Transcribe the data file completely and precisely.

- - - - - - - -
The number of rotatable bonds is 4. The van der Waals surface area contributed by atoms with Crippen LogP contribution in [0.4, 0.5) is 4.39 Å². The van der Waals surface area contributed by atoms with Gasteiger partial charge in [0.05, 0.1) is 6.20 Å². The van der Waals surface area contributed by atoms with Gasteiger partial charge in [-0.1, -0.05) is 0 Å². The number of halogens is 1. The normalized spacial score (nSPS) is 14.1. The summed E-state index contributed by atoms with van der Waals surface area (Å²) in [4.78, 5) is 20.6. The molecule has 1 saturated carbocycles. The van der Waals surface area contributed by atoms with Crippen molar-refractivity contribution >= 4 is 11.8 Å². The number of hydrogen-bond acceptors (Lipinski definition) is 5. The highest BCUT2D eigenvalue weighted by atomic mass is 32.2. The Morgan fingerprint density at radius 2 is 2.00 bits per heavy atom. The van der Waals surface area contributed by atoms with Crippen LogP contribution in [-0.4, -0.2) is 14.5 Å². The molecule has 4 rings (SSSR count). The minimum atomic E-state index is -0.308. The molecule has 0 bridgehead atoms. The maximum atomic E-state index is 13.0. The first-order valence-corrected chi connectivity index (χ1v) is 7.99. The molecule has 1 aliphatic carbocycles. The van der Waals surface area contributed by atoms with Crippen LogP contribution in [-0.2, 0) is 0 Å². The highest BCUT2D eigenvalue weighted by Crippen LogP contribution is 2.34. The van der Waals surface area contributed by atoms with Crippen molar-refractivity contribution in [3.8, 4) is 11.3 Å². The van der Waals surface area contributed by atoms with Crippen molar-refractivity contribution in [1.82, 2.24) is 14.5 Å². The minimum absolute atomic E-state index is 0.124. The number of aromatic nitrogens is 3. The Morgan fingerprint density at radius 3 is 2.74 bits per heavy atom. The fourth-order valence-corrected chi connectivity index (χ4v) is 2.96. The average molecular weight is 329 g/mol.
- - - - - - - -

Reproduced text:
The number of rotatable bonds is 4. The van der Waals surface area contributed by atoms with Crippen LogP contribution in [0.4, 0.5) is 4.39 Å². The van der Waals surface area contributed by atoms with Gasteiger partial charge in [0.05, 0.1) is 6.20 Å². The van der Waals surface area contributed by atoms with Gasteiger partial charge in [-0.1, -0.05) is 0 Å². The number of halogens is 1. The normalized spacial score (nSPS) is 14.1. The summed E-state index contributed by atoms with van der Waals surface area (Å²) in [4.78, 5) is 20.6. The molecule has 1 saturated carbocycles. The van der Waals surface area contributed by atoms with Crippen molar-refractivity contribution >= 4 is 11.8 Å². The number of hydrogen-bond acceptors (Lipinski definition) is 5. The highest BCUT2D eigenvalue weighted by atomic mass is 32.2. The Morgan fingerprint density at radius 2 is 2.00 bits per heavy atom. The van der Waals surface area contributed by atoms with Crippen LogP contribution in [-0.4, -0.2) is 14.5 Å². The molecule has 4 rings (SSSR count). The minimum atomic E-state index is -0.308. The molecule has 0 bridgehead atoms. The maximum atomic E-state index is 13.0. The first-order valence-corrected chi connectivity index (χ1v) is 7.99. The molecule has 1 aliphatic carbocycles. The van der Waals surface area contributed by atoms with Crippen LogP contribution in [-0.2, 0) is 0 Å². The highest BCUT2D eigenvalue weighted by Crippen LogP contribution is 2.34. The van der Waals surface area contributed by atoms with Crippen molar-refractivity contribution in [3.8, 4) is 11.3 Å². The van der Waals surface area contributed by atoms with Crippen molar-refractivity contribution in [1.82, 2.24) is 14.5 Å². The minimum absolute atomic E-state index is 0.124. The number of aromatic nitrogens is 3. The Morgan fingerprint density at radius 3 is 2.74 bits per heavy atom. The fourth-order valence-corrected chi connectivity index (χ4v) is 2.96. The average molecular weight is 329 g/mol.